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Indonesian Government’s Struggle to Save Budget: A Legal Perspective
By: Wawan Santoso, SH., LL.M.
Rapid growths of free trade era along with globalizations all over the world have increased the cross-border traffic flow of goods and services. From legal aspect, these will raise various questions regarding the method of the dispute resolution among cross-border transactions which are subjected to their own state’s law and regulation.
Since such business entities are bound to different jurisdiction, commonly they will point a neutral jurisdiction for legal domicile and dispute resolution, and therefore, foreign or international arbitration is generally chosen.
The legal basis of foreign or international arbitration in Indonesia are as follows:
a. President decree of Republic of Indonesia No. 34 Year 1981 concerning the Ratification of Convention on the Recognition and Enforcement of Foreign Arbitral Awards (New York Convention 1958) which was published on August 5, 1981;
b. Supreme Court Decision No. 1 Year 1990 concerning the Execution of Decision of Foreign Arbitration which was published on March 1, 1990;
c. Law No. 30 Year 1999 concerning Arbitration and Alternative Dispute Resolution, which was enacted on August 12, 1999.
Essentially, the international arbitration awards according to aforementioned regulations are the awards conducted by an arbitration entity or organization outside Indonesian jurisdiction, or awards of arbitration organization or an arbitrator considered as a foreign or international arbitration decision based on Indonesian Law. As an example of foreign or international arbitrations are Court of Arbitration of the International Chamber of Commerce (ICC) and United Nations Commission on International Trade (UNCITRAL) Law Arbitration Rules.
Common inquiry regarding this matter would be the existence of limitation or specific requirements to execute such awards. The further inquiry would be whether such awards might be executed automatically in Indonesia. Regarding to this matter, article 66 of Law No. 30 Year 1999 states that International Arbitration Awards can only be enforced in Indonesian jurisdiction if they comply to these requirements:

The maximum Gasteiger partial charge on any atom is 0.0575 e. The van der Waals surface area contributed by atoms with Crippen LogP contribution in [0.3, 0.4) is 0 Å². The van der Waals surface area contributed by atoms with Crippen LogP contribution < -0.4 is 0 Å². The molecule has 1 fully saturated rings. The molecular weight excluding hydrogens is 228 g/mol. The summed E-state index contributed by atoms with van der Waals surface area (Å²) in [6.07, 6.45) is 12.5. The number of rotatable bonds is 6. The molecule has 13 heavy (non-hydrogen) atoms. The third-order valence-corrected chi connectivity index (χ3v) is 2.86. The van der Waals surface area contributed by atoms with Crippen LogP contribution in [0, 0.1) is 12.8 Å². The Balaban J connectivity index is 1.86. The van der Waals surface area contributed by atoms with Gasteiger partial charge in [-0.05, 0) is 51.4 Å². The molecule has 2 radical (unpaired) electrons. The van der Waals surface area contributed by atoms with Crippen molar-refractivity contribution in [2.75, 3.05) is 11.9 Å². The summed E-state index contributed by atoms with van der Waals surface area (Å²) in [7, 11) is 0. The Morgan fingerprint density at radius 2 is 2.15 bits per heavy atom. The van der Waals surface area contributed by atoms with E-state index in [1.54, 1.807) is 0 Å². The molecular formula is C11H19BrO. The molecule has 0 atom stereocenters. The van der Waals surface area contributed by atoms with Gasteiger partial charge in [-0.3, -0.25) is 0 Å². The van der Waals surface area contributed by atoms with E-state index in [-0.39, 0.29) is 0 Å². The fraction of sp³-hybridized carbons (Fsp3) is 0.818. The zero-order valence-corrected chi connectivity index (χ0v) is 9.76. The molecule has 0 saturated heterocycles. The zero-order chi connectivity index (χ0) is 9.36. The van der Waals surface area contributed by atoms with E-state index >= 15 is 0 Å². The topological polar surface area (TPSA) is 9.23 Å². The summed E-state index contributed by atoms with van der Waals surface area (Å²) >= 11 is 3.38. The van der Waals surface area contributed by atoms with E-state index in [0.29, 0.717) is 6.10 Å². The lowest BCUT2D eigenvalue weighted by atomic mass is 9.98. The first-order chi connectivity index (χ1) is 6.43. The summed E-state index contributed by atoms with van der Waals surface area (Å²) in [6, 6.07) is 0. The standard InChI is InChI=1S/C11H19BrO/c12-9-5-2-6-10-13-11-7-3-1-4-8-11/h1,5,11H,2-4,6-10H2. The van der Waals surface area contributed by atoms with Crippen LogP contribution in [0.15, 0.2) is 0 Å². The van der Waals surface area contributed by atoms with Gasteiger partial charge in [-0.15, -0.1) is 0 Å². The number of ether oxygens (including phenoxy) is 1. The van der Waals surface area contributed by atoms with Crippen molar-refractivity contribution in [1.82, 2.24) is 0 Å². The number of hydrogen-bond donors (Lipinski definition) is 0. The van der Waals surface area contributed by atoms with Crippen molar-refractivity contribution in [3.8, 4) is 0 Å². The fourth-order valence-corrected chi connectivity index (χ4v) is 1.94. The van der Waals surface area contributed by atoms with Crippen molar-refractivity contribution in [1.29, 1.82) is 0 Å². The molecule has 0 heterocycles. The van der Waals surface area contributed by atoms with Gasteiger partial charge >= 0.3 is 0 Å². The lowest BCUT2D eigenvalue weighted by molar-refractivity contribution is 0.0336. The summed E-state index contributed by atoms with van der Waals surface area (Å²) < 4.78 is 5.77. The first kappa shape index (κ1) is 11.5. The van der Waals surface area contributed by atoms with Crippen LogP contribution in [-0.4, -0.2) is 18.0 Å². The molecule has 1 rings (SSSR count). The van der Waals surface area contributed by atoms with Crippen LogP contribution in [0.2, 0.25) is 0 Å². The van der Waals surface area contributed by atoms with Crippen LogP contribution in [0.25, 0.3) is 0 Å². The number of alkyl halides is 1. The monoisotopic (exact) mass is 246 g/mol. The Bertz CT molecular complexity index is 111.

a. The international arbitration award must have been rendered by an arbitrator or arbitration tribunal in a country which, together with the Republic of Indonesia, is a party to a bilateral or multilateral treaty on the recognition and enforcement of international arbitration awards.
b. International arbitration awards, as contemplated in item (a), above, are limited to awards which, under the provisions of Indonesian law, fall within the scope of commercial law.
c. International arbitration awards, as contemplated in item (a), above, may only be enforced in Indonesia if they do not violate public order.
d. An international arbitration award may be enforced in Indonesia only after obtaining an order of exequatur from the chief judge of the District Court of Central Jakarta.
e. An international arbitration award, as contemplated in item (a), in which the Republic of Indonesia is one of the parties to the dispute, may only be enforced after obtaining an order of exequatur from the Supreme Court of the Republic of Indonesia, which order is then delegated to the District Court of Central Jakarta for execution.
From the above regulations, it is clear that international arbitration awards will not be automatically enforced of executed in Indonesia, and has to be requested the confirmation and execution from District Court of Central Jakarta.
With the existence of a proper regulation on the execution of international arbitration awards in Indonesia, hopefully will provide a legal certainty to foreign business entities in interacting and doing businesses with Indonesian business entity so that it further will increase the cross-border traffic flows.